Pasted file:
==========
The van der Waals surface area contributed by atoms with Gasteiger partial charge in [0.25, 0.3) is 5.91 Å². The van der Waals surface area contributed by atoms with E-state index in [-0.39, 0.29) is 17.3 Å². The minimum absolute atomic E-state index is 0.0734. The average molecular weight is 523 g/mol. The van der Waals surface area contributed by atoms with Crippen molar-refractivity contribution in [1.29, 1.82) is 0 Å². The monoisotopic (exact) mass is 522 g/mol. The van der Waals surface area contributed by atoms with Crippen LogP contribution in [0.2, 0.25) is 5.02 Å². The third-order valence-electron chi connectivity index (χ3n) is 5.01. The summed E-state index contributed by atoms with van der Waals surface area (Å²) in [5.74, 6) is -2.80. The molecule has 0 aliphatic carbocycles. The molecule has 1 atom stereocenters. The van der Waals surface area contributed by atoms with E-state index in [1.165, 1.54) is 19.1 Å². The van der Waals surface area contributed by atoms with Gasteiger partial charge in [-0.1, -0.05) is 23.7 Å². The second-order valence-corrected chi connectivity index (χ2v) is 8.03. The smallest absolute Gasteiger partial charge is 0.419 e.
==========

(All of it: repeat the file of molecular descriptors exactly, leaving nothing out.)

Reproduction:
The van der Waals surface area contributed by atoms with Gasteiger partial charge in [0.25, 0.3) is 5.91 Å². The van der Waals surface area contributed by atoms with E-state index in [-0.39, 0.29) is 17.3 Å². The minimum absolute atomic E-state index is 0.0734. The average molecular weight is 523 g/mol. The van der Waals surface area contributed by atoms with Crippen molar-refractivity contribution in [1.29, 1.82) is 0 Å². The monoisotopic (exact) mass is 522 g/mol. The van der Waals surface area contributed by atoms with Crippen LogP contribution in [0.2, 0.25) is 5.02 Å². The third-order valence-electron chi connectivity index (χ3n) is 5.01. The summed E-state index contributed by atoms with van der Waals surface area (Å²) in [5.74, 6) is -2.80. The molecule has 0 aliphatic carbocycles. The molecule has 1 atom stereocenters. The van der Waals surface area contributed by atoms with E-state index in [1.165, 1.54) is 19.1 Å². The van der Waals surface area contributed by atoms with Gasteiger partial charge in [-0.1, -0.05) is 23.7 Å². The second-order valence-corrected chi connectivity index (χ2v) is 8.03. The smallest absolute Gasteiger partial charge is 0.419 e.